Russia is putting their newest AK through the wringer. The AK-12 will be the next major service rifle of the Russian armed forces, and it is currently going through evaluations before entering mass production towards the end of this year.
The AK-12 is a significant departure from the proceeding AK-74 and AKM rifles. While it still uses a stamped steel receiver, it’s hard to know what, if any, parts will be interchangeable. From the photos, it looks like the AK-12 retains just the magazine, maybe some of the fire control group and some of the sight parts.
Internally, the AK-12 is clearly different, just by looking at the safety and selector. The AK-12 has ambidextrous controls, with a four-position selector switch for safe, semi-automatic, 3-round burst and fully-automatic. The selector is a standard lever, and the ejection port cover is a separate reciprocating sleeve that closes automatically. The charging handle looks to be reversible, and the magazine release adds side buttons in addition to the paddle.
The AK-12 has a full-length topcover Picatinny rail. The dust cover has been completely redesigned and is now hinged and attached to the barrel trunnion and fixed at the rear with a levered cam that locks it in place for stability. It absolutely looks optic-friendly, with a very low-profile topcover rail and matching railed gas tube. The polymer handguard also has rails at 3-, 6- and 9-o’clock, and the gas block has a small rail on it, as well.
The handguard isn’t the only piece of furniture to change, as the AK-12 is getting a new pistol grip and a new buttstock, although it looks like some of the evaluation models have been fitted with standard AK-74M furniture. The pistol grip has a much more ergonomic style to it, and the buttstock appears to be a side-folder with an adjustable cheek riser. This probably helps when using rail-mounted optics that sit quite a bit higher than the standard sight plane.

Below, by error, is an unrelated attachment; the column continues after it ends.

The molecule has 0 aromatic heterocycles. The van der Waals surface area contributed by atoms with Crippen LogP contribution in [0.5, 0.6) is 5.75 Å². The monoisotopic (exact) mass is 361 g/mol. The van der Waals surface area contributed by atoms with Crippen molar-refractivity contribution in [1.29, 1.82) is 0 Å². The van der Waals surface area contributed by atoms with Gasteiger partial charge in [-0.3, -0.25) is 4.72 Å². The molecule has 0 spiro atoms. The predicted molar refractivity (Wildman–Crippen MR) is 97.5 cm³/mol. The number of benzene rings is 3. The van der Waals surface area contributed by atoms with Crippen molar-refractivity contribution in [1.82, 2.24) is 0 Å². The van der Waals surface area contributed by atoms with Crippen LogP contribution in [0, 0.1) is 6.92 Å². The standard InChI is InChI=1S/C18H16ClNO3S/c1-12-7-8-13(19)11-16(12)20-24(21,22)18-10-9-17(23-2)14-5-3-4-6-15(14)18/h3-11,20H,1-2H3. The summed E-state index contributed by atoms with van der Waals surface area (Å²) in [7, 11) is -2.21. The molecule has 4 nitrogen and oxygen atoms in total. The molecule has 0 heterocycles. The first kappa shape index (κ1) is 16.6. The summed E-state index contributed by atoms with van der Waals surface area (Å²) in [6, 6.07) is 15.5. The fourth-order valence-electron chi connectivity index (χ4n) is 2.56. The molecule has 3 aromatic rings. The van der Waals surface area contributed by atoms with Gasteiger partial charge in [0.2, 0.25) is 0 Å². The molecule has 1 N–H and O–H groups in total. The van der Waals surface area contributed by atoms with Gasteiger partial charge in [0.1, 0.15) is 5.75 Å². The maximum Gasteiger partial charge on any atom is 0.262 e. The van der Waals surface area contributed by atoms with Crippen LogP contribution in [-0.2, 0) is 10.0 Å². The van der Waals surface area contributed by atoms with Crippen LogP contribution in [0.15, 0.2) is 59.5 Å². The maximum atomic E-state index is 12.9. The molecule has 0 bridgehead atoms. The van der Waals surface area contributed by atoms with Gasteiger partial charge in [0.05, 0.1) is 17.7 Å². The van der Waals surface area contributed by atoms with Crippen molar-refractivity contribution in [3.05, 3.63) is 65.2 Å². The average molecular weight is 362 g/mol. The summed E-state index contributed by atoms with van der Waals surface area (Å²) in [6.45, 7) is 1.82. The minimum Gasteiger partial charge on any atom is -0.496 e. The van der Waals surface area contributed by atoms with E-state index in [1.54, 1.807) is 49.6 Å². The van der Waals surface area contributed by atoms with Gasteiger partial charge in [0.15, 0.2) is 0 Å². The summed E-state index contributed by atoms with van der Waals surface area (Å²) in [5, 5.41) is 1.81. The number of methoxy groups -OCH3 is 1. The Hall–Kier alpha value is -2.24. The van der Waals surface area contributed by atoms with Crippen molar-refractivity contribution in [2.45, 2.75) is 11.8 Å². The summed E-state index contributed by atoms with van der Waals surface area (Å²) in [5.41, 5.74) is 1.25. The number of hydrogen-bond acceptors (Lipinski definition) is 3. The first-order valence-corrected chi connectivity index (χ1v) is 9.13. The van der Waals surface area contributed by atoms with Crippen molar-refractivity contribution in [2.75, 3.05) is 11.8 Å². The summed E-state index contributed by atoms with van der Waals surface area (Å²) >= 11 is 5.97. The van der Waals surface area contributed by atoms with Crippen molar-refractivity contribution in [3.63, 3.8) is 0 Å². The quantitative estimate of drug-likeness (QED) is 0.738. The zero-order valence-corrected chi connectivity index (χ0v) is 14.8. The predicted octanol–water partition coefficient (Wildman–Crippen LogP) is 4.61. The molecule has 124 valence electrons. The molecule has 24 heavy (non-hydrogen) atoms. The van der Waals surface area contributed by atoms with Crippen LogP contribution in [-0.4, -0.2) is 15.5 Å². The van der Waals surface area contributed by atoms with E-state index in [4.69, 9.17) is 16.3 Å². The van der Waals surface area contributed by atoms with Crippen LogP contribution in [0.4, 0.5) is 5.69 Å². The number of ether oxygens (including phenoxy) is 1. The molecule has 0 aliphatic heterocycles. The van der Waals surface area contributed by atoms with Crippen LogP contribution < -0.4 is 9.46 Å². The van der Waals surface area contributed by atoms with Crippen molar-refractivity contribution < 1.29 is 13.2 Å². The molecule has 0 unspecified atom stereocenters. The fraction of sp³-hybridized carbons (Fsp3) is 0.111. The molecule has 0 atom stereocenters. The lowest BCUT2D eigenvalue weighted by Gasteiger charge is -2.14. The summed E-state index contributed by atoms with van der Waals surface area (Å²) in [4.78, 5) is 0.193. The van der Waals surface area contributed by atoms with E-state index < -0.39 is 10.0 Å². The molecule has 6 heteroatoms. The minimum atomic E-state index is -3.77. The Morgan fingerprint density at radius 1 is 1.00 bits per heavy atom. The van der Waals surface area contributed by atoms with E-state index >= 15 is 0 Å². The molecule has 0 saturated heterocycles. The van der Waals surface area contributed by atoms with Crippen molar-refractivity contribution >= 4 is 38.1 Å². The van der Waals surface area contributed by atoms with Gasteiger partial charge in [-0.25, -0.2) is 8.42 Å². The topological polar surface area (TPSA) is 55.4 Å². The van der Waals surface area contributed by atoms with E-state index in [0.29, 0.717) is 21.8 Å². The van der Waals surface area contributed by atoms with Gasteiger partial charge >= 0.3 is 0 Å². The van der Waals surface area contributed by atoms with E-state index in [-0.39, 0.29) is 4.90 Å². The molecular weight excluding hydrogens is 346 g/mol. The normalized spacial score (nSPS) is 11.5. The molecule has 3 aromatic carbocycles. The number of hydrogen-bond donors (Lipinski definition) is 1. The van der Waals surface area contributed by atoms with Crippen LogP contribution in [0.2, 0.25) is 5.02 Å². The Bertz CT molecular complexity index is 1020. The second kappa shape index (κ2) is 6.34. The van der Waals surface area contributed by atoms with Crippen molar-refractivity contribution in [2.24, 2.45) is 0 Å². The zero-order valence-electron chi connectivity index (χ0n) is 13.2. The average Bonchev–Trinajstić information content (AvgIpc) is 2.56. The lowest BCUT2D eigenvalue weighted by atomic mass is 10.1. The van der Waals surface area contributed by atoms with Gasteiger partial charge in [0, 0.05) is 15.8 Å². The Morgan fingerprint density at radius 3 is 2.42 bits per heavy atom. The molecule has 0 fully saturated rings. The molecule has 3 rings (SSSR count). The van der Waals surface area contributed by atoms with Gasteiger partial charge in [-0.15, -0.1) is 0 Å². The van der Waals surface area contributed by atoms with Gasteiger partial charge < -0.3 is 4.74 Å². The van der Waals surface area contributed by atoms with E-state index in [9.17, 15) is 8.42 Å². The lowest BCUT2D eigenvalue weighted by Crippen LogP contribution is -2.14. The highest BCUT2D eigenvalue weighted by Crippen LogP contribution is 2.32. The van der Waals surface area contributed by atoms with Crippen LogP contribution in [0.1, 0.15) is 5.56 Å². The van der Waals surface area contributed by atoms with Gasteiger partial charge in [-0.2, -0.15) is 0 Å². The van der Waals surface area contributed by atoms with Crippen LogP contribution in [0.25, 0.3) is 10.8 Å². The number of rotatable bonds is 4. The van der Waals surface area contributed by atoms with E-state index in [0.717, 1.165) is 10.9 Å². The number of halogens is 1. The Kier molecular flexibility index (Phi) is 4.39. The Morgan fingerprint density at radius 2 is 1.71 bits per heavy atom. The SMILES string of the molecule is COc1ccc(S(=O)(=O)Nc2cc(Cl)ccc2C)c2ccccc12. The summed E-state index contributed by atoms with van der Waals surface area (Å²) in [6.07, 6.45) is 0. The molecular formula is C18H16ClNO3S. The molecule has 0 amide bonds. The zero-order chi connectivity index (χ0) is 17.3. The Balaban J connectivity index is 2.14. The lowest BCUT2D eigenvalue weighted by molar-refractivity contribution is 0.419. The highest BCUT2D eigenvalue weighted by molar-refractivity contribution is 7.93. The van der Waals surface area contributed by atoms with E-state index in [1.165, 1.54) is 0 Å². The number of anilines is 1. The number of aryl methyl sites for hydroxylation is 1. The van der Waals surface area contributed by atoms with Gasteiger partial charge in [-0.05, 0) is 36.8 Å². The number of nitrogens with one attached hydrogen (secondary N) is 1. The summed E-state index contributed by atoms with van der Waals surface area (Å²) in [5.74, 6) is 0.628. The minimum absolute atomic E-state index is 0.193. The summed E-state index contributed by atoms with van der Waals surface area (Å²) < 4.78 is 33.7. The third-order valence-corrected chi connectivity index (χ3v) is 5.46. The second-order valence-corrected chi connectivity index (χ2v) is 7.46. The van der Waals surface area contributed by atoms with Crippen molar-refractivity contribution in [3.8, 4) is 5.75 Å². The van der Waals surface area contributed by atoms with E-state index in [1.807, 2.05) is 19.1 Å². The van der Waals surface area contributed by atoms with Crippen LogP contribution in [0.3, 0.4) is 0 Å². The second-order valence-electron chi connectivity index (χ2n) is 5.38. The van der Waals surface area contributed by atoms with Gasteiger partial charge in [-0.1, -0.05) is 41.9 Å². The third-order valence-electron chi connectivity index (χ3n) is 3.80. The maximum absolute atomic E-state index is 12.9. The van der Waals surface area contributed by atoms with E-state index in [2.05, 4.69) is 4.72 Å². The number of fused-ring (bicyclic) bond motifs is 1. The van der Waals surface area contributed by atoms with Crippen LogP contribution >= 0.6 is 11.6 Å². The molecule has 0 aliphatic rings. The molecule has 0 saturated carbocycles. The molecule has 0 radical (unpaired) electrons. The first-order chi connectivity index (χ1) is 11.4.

From the photos, it looks like the fire control pins have been moved slightly, corresponding with the change in the trigger angle. This could be to accommodate the new safety system. The AK-12 also uses a lengthened flash hider with a 4-port compensator. Entertainingly, one thing that hasn’t gone away is the 1000-meter adjustable elevation rear sight leaf, which has been relocated to a removable back-up iron sight block. Some things must never change.
The AK-12 will be chambered in four calibers, 5.45x39mm, 5.56x45mm, 7.62x39mm and 7.62x51mm, and is expected to go into service in 2013, after it finishes this evaluation process and the design details get dialed in. It is not known when Izhmash will begin production of AK-12 variants for civilian sale.
Izhmash, the manufacturer of the AK-12 and dozens of other military and sporting rifles used worldwide, including Saiga rifles and shotguns, was declared bankrupt by Russian investigators earlier this year. Not willing to let one of the greatest armories in the history of small arms collapse, the Russian Federation has taken over Izhmash and is in the process of restructuring it so that they will continue to be able to supply their military and the world at large with some of the most trusted firearms ever made.